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Combining different neurosciences and experimental economics methods for investigating consumers’ preferences and willingness to pay for new controversial food technologies.

  • Full or part time
    Dr D Asioli
  • Application Deadline
    Applications accepted all year round
  • Self-Funded PhD Students Only
    Self-Funded PhD Students Only

Project Description

A large number of studies have attempted to investigate consumers’ preferences for new food products produced using new controversial food technologies (e.g. GMO) using traditional surveys and well established experimental marketing methods (i.e. conjoint analysis, experimental auctions, etc.). However, these methods are affected by several issues (i.e. consumers might lie or give socially acceptable answers on surveys, consumers often do not know why they do things they do, etc.) that limit a more realistic understanding about consumer behaviour towards new controversial food technologies. Recently, new research approaches based on neuroscience are helping us to open the "black-box" (i.e. consumer brain) which might help to trace the consumer decision making process when approaching new food controversial technologies. In the context of neuroscience, neuroeconomics contribute to explaining in a descriptive and predictive way the human decision-making process by investigating the neural functioning and associated implications for economic and consumer behaviour. Different neurosciences techniques are available to investigate consumers’ preferences and decision-making such as for example Electroencephalography (EEG), Functional magnetic resonance imaging (fMRI), eye-tracking, mouse-tracking, etc.). These techniques have shown to improve our understanding about consumer behaviour, however, some difficulties of combining these techniques with more traditional survey and experimental approaches have been detected as well as the use of method at the time might limit our better understanding. The main goal of this project is to combine different neurosciences and traditional marketing research methods for better investigating consumer decision-making using food products produced with new controversial food technologies. For more detailed information, please contact: Dr. Daniele Asioli (email: ).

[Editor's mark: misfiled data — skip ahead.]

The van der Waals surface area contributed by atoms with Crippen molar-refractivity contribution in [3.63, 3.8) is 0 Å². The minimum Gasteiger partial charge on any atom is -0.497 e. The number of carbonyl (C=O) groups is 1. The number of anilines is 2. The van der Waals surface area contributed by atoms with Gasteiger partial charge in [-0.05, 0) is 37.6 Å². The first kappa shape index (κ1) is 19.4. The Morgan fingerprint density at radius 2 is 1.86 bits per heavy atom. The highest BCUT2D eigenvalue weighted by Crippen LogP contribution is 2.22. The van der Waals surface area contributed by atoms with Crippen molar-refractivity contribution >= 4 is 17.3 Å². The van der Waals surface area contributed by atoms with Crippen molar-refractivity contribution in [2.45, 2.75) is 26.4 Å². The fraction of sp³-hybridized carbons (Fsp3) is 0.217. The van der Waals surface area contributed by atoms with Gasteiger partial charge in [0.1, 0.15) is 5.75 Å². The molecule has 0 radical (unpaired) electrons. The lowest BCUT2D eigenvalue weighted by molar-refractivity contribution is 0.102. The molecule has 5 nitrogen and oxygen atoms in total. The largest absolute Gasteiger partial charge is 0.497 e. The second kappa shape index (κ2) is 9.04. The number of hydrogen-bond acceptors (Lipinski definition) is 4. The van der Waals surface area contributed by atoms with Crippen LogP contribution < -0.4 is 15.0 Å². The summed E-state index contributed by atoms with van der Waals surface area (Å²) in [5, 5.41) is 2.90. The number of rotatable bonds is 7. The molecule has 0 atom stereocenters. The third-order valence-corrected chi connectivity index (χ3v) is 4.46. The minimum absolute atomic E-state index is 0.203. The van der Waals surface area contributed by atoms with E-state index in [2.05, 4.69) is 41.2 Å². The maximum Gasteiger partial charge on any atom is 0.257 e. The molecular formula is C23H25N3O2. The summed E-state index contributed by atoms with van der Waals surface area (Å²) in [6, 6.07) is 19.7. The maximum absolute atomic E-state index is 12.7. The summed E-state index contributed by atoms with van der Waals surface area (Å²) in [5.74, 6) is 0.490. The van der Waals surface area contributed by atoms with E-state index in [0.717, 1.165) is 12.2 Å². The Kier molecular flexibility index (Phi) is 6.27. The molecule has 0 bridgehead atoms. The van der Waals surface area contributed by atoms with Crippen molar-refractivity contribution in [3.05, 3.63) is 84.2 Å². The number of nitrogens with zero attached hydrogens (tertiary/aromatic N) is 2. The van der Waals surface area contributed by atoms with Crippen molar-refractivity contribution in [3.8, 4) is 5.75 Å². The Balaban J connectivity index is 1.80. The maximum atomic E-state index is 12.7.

Funding Notes

Applicants should hold or expect to gain a minimum of a 2:1 Master Degree or equivalent in an appropriate neuroeconomics/neuroscience/behavioural economics subject. Applicants should have an interest in and preferably some practical experience of neuroscience/behavioural and experimental economics.
Applicants will need to secure their own funding.

References

Bruce, Amanda S.,Lusk, Jayson L.,Crespi, John M.,Cherry, J. Bradley C.,Bruce, Jared M.,McFadden, Brandon R.,Savage, Cary R.,Brooks, William M.,Martin, Laura E. Consumers’ neural and behavioral responses to food technologies and price.Journal of Neuroscience, Psychology, and Economics, Vol 7(3), Sep 2014, 164-173. Lusk, J. L., Roosen, J., & Bieberstein, A. (2014). Consumer Acceptance of New Food Technologies: Causes and Roots of Controversies. Annual Review of Resource Economics, 6(1), 381–405. McFadden, Brandon R. & Lusk, Jayson L. & Crespi, John M. & Cherry, J. Bradley C. & Martin, Laura E. & Bruce, Amanda S., 2012. "Consumer Response to Controversial Food Technologies and Price: A Neuroeconomic Analysis," 2012 Annual Meeting, August 12-14, 2012, Seattle, Washington 124071, Agricultural and Applied Economics Association.

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